Race day - wasn't sure how things would go, but it went really well. Started off great and I was able to get to the front 10 minutes into the race. I was able to set the pace and that was a great start. I didn't think I was going to be able to set the pace but my legs felt good and I started looking ahead and the groups that started ahead was my main focus. I tried to catch as many riders as I could. I couldn't believe my legs felt good. Even at my best when I was younger, racing at altitude was and always has been tough for me. And if you've got a chance, the bike will show up, you'll get to the race in time, and your body will be in shape enough to have a good race.

But to really do well in the pro class at altitude, you either need to live and train at altitude or you need at least a week to acclimate. So, I guess what I'm trying to say, is that I raced in my class for the second time, ever. The ages were 40-49 and if you are in that class and ever raced it before, it's not easy. And now looking back, I wouldn't have been able to win if I crashed or had a mechanical. The race came down to the last 10 miles and switching back and forth between me and a Chipotle racer. The only thing I had was my experience to win. Can't find the race results or his name but he was a good challenge right to the end.

I was happy with my performance, with just two weeks of hill training. I'm so glad to be back!

No matter if I had raced my age group or racing the pro class, I would have been in the top 10, but in the pro class, I wouldn't have won the National Jersey. I needed this win, not only for the confidence, but it's been tough racing since last year at RAAM. Some good and some bad races. I also needed to practice at my age class since August is the UCI Master's World Championship in France. Until last week, I had no idea what it would feel like, and I'm glad I got a taste of it. It will be tough. But I'm up for the challenge.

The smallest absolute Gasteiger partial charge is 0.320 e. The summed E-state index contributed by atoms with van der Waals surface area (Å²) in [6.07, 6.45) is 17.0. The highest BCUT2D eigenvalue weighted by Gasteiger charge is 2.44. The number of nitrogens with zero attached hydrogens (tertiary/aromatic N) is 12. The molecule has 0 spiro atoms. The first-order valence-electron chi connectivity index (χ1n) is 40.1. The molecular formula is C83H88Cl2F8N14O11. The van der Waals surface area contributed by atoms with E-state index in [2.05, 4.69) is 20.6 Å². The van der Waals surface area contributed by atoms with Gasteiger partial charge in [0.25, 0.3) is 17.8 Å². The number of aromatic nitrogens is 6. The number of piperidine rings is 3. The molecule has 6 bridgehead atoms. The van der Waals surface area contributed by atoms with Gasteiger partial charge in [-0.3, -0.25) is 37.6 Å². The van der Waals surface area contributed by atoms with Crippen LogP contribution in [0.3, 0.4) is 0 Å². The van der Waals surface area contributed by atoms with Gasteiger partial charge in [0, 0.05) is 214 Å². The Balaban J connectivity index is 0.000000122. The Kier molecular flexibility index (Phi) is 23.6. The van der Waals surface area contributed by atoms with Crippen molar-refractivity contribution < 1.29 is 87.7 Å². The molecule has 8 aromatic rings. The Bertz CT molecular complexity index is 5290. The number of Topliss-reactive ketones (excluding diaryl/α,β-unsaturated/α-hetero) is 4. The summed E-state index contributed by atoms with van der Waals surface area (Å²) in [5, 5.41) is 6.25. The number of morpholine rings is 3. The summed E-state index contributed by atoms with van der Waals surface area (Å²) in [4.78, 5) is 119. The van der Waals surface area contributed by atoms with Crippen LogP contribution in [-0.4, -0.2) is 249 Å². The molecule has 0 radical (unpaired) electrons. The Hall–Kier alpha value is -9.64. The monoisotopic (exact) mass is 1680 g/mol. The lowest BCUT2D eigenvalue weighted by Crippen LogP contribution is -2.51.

No matter how you look at it. A National Championship jersey is a National Championship Jersey and it feels good to wear one. This is a nice way to get ready for the second half of the 2007 race season.

This was my 8th National Jersey and as you get to this point of your life/career, it means a lot. So much has happened this last year. With Joshua, new responsibilities, my new wife, and everything else, it was nice to bring home the jersey. It was for the family.

And just to finish, I found this quote from the race director and he was discussing the race and the atmosphere there: "I think that the national marathon championship designation will have a modest effect on the field," the race director said, "but this event has been and will continue to be more about the lifestyle racer than the pro. It's for guys who work their 40-hour weeks and like to get out on their bikes as much as they can. Just finishing the Firecracker is an honor." - This is really what mountain bike racing is all about. Not me, or what I've done, but those guys and gals that make cycling a lifestyle. I love being a part of it.

God Bless America,

Tinker